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Judge scolds prosecutor's lenient charge on man who attacked police

The charge against a man who assaulted two women police officers was too lenient, he says

PUBLISHED : Wednesday, 30 January, 2013, 12:00am
UPDATED : Wednesday, 30 January, 2013, 3:47am
 

A District Court judge lambasted a prosecutor yesterday for putting a lenient charge on a 31-year-old man who assaulted two women police officers while trying to free his 16-year-old girlfriend who was in their custody.

"Police officers deserve legal protection just like anyone else," Judge Anthony Kwok Kai-on told prosecutor Timmy Yip Chi-hong, who then changed the charge to a more severe one.

Chan Sze-kit, a food production employee, could now face up to five more years in jail after he pleaded guilty to one count of escape from lawful custody.

Chan worked with three other men - one aged 19 and two aged 15 - to "attack" the police officers on September 28, 2012, as they were escorting the girl from the Tuen Mun Law Courts Building, the prosecution said.

The girl had just attended a juvenile court hearing related to a guardianship issue after she had run away from home.

The prosecution said Chan "strangled" one officer and "dragged" the other in the parking lot of the building.

During the scuffle, the group were able to run off - only to be foiled by a taxi driver who refused to drive them. The two 15-year-olds were shown on security video participating in the attack, with the 19-year-old apparently acting as look-out.

The girl was charged with escape from lawful custody. She was 15 years old at the time and will be tried as a minor.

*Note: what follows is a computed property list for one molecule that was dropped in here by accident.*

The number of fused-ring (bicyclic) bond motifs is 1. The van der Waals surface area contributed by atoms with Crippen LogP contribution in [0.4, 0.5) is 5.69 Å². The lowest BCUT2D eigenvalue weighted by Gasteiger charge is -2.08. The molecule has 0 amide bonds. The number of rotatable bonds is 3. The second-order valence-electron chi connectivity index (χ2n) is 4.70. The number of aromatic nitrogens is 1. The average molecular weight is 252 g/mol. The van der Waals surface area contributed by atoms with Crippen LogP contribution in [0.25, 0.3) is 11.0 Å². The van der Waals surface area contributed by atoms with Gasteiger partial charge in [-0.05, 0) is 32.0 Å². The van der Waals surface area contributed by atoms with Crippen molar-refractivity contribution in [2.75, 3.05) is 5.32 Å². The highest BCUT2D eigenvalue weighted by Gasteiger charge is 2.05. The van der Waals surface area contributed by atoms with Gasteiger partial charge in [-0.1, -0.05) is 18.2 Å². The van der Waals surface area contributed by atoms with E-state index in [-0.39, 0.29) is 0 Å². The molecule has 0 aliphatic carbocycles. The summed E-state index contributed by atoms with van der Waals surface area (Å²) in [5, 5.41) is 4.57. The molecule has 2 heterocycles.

The four males were charged with abduction of a juvenile, which carries a maximum penalty of two years' imprisonment.

All five defendants pleaded guilty to the original charges.

After the admonishment from the judge, Yip amended Chan's charge to "escape from lawful custody", which for an adult carries a maximum penalty of seven years' imprisonment.

"It is a serious crime … You should be mentally prepared for the outcome," the judge told Chan.

The pair started to date when she was 14, which worried her parents, especially after she dropped to the bottom of her class, her lawyer, Anita Ma, said. "She ran away from home … because she couldn't stand her mother's yelling and nagging," Ma said.

The girl was missing for a year before police found her and took her into custody to stand trial in Juvenile Court.

From the training centre where she was being held, "she wrote … letters to her boyfriend complaining about her situation … but she could never have imagined that he and his friends would take such extreme action to free her," Ma said. "She read too many romance novels and watched too many romantic dramas … she is remorseful now."

The girl has been held in a minimum security facility for young women since the incident.

The five defendants will stand trial together on February 28.

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